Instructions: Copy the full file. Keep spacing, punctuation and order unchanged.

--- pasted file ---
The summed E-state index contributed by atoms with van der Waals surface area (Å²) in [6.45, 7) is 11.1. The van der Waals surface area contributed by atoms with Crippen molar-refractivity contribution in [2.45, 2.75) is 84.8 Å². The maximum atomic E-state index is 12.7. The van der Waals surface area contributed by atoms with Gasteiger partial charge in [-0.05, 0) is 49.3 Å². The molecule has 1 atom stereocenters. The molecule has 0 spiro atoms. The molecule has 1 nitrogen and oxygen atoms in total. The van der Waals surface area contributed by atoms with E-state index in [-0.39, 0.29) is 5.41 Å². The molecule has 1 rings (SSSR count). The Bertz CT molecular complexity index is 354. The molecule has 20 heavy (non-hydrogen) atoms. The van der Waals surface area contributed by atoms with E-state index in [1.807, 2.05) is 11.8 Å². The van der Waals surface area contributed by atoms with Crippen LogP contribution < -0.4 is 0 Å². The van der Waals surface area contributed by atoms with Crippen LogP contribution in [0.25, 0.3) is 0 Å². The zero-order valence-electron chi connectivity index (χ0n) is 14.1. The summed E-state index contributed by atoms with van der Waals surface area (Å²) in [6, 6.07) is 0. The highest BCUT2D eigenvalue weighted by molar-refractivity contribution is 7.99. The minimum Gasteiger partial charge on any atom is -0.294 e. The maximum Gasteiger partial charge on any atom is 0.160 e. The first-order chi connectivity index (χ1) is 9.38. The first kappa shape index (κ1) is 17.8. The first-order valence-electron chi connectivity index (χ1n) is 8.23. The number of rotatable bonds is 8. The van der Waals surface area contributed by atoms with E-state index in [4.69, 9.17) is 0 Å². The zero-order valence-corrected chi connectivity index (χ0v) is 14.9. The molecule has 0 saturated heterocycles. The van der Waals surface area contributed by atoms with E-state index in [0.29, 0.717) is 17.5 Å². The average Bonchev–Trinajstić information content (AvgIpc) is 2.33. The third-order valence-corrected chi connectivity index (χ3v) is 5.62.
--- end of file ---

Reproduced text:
The summed E-state index contributed by atoms with van der Waals surface area (Å²) in [6.45, 7) is 11.1. The van der Waals surface area contributed by atoms with Crippen molar-refractivity contribution in [2.45, 2.75) is 84.8 Å². The maximum atomic E-state index is 12.7. The van der Waals surface area contributed by atoms with Gasteiger partial charge in [-0.05, 0) is 49.3 Å². The molecule has 1 atom stereocenters. The molecule has 0 spiro atoms. The molecule has 1 nitrogen and oxygen atoms in total. The van der Waals surface area contributed by atoms with E-state index in [-0.39, 0.29) is 5.41 Å². The molecule has 1 rings (SSSR count). The Bertz CT molecular complexity index is 354. The molecule has 20 heavy (non-hydrogen) atoms. The van der Waals surface area contributed by atoms with E-state index in [1.807, 2.05) is 11.8 Å². The van der Waals surface area contributed by atoms with Crippen LogP contribution < -0.4 is 0 Å². The van der Waals surface area contributed by atoms with Crippen LogP contribution in [0.25, 0.3) is 0 Å². The zero-order valence-electron chi connectivity index (χ0n) is 14.1. The summed E-state index contributed by atoms with van der Waals surface area (Å²) in [6, 6.07) is 0. The highest BCUT2D eigenvalue weighted by molar-refractivity contribution is 7.99. The minimum Gasteiger partial charge on any atom is -0.294 e. The maximum Gasteiger partial charge on any atom is 0.160 e. The first-order chi connectivity index (χ1) is 9.38. The first kappa shape index (κ1) is 17.8. The first-order valence-electron chi connectivity index (χ1n) is 8.23. The number of rotatable bonds is 8. The van der Waals surface area contributed by atoms with E-state index in [4.69, 9.17) is 0 Å². The zero-order valence-corrected chi connectivity index (χ0v) is 14.9. The molecule has 0 saturated heterocycles. The van der Waals surface area contributed by atoms with E-state index in [0.29, 0.717) is 17.5 Å². The average Bonchev–Trinajstić information content (AvgIpc) is 2.33. The third-order valence-corrected chi connectivity index (χ3v) is 5.62.